Today’s post comes from National Archives Office of Strategy and Communications staff writer Rob Crotty.
History tends to show that midterm elections are never particularly good for the sitting President. In 2006, many Republicans were moved from their seats due to dissatisfaction with George Bush’s policies. In 1994, Republicans swept the House as a referendum on the policies of Bill Clinton. Even one of the most revered Presidents, Abraham Lincoln, was not spared the anti-incumbent sentiments during the 1862 midterm elections. Not only did Lincoln’s party lose the House, but Abe Lincoln’s hometown of Springfield even voted for the opposition.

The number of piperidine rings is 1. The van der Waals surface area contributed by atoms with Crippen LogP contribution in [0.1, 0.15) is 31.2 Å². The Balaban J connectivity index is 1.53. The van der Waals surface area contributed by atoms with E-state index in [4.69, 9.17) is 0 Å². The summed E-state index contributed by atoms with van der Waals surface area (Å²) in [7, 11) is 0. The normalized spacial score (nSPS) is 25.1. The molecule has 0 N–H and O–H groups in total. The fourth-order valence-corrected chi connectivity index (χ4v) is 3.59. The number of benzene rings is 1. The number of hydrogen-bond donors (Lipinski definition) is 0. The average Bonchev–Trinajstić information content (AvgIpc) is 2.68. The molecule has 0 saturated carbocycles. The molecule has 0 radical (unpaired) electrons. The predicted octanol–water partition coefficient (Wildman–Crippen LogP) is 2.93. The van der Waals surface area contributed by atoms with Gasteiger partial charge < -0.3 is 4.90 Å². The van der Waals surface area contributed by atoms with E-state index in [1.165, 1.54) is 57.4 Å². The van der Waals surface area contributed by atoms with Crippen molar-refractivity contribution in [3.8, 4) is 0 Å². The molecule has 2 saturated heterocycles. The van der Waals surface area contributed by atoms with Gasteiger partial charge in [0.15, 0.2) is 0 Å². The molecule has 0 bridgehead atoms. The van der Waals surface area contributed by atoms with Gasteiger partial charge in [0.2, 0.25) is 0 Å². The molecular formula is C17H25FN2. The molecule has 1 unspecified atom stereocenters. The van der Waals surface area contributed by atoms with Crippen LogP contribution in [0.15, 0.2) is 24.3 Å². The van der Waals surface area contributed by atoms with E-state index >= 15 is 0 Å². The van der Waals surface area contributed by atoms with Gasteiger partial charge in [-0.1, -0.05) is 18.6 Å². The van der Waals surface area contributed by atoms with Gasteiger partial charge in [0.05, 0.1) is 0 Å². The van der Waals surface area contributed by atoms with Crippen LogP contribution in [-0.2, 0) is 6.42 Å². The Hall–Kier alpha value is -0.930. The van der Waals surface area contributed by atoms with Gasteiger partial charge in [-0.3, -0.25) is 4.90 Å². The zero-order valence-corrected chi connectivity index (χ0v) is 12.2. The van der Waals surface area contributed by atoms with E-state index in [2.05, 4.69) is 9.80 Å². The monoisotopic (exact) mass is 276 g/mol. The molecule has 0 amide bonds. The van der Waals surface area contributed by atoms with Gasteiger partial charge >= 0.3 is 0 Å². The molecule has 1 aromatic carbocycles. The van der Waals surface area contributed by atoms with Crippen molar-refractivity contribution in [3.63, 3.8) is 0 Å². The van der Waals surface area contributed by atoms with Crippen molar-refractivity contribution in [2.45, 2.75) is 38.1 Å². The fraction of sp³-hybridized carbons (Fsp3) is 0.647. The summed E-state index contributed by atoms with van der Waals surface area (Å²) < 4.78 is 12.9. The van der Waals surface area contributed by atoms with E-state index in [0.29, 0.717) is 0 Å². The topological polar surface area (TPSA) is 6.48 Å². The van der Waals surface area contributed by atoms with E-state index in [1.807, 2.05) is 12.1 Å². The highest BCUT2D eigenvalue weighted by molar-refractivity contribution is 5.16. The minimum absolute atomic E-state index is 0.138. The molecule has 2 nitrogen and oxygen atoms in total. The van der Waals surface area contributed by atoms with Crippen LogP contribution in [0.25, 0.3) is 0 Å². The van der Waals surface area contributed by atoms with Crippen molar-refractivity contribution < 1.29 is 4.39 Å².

There were reasons to be upset. What was supposed to be a quick war now seemed endless. Lincoln had suspended habeas corpus. There were concerns about Lincoln’s Emancipation Proclamation. Earlier that summer, for the first time in U.S. history, Congress instituted an income tax.
By 1864, the country’s mood had changed yet again, even if the circumstances on the ground had not. That endless war was still ongoing, though the outcome now favored the Union. Habeas corpus remained suspended. The Emancipation Proclamation was still unsettling to many. There was still an income tax, and to top it off, the government had instituted a draft so unpopular that Federal troops coming back from Gettysburg were sent to quell rioting in New York.
Following his party’s loss in 1862, 1864 proved much better. Lincoln’s Republican Party swept the House again, more than regaining their losses from two years earlier. In the Senate, Republicans gained six seats. And in the Presidential elections, Lincoln won the electoral vote by one of the largest margins in history, taking every state but three. He won the electoral vote 212 to 21.